Rice

Rice

By
Greg Malouf, Lucy Malouf
Contains
5 recipes
Published by
Hardie Grant Books
ISBN
9781740667678
Photographer
William Meppem

In the West – by which, rather ethnocentrically, we mean Australia, North America, England and most of western Europe – people traditionally have not eaten much rice. Rice is, at best, a starchy stomach-filling accompaniment to Chinese or Indian takeaways and, at worst, bland, pappy baby food.

Almost unfathomable then, is the fact that rice is the main sustenance of nearly three-quarters of the world’s population, largely because of economic necessity but also, curiously, through choice. All around West Africa, India, China and South-East Asia people have developed a fierce devotion to this grain, each community preferring their own particular local variety, for its unique texture, aroma and flavour – differences which most of us in the West would be hard pressed to distinguish. But even those Mediterranean countries which grow their own small (in world terms) rice crops prefer the home-grown variety: for northern Italians there is only Arborio, ideally a superfino such as Carnaroli or Vialone Nano; for Spaniards a paella can only be made with their very own arroz de Valencia.

In the Middle East, rice is also a serious business. Like bread, it is often referred to as ‘aishi’ (the Arabic word for ‘life’) and forms the basis of most daily meals. However, it is not native to the Middle East. The first grain of choice in this region was wheat, which originated and flourished in the area between the Tigris and Euphrates rivers known as the ‘Fertile Crescent’. The origins of rice are somewhat less clear. Primitive strains of numerous different varieties are believed to have evolved independently all through Asia, but its earliest cultivation is thought to have centred around the hot, humid foothills of the mountainous region between China and India. Its spread from there was comparatively slow, for rice cultivation requires sophisticated farming and irrigation techniques.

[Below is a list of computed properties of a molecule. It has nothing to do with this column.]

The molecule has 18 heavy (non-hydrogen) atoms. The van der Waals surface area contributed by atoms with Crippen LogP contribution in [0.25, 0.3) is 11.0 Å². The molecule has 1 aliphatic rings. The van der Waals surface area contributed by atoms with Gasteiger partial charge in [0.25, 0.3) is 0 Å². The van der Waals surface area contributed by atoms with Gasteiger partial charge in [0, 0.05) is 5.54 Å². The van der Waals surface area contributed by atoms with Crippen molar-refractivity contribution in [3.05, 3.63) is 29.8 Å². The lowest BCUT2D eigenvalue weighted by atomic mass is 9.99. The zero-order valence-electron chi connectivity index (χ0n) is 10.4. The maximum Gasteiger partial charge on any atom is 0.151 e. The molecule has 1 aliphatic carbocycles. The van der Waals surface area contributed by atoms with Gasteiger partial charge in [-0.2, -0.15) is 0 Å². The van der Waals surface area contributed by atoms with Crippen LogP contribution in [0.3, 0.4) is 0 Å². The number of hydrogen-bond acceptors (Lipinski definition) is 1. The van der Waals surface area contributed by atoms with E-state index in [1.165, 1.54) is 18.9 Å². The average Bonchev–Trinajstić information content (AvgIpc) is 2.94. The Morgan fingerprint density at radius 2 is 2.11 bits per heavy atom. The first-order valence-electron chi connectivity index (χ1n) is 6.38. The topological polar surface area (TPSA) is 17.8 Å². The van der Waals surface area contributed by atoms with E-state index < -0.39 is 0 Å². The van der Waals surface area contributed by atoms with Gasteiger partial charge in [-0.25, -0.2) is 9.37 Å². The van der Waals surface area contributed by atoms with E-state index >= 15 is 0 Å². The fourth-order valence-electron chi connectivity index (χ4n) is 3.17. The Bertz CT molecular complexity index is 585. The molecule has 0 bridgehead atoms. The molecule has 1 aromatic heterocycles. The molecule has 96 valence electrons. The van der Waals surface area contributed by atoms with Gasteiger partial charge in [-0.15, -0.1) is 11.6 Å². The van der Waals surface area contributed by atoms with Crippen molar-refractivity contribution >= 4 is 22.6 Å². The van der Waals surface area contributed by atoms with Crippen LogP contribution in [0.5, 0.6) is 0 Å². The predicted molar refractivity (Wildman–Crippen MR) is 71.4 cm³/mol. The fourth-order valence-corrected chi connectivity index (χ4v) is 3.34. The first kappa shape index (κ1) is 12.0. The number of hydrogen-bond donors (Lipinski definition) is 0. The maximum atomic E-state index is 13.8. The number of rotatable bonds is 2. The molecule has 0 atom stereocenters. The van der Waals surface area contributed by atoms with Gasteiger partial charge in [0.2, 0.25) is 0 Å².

Rice is though to have reached ancient Persia via northern India about 2000 years ago. The Persians, with their farming know-how and advanced irrigation systems, farmed it quite happily for several hundred years. It was virtually unknown in Europe, though, until the Arabs started cultivating it in their new territories. They took it with them as they forged a trail west from Persia, introducing it on the way to Turkey, Sicily and Spain, until by the tenth century the secrets of irrigation and rice cultivation were known throughout the Muslim world, and began to influence local cuisines in ways that endure to this day.

Selecting, storing and using rice

There are many thousands of different varieties of rice cultivated around the world. If you would like to know more about rice, The Rice Book by Sri Owen makes compelling reading. On the whole, though, Middle Easterners use long-grain rice, unless making a stuffing or puddings, in which case short-grain rice is preferred.

Long-grain: as a general rule, long-grain rices are the least starchy, so the individual grains remain separate, dry and fluffy after cooking. For this reason they are ideally suited to savoury dishes and pilafs. Good quality long-grain rices include the aromatic basmati rice and fragrant jasmine rice, although the latter’s very distinct flavour is probably better suited to Thai dishes. For many Middle Eastern rice dishes we use a good basmati rice, which swells up to three times longer on cooking, but retains its elegant slimness.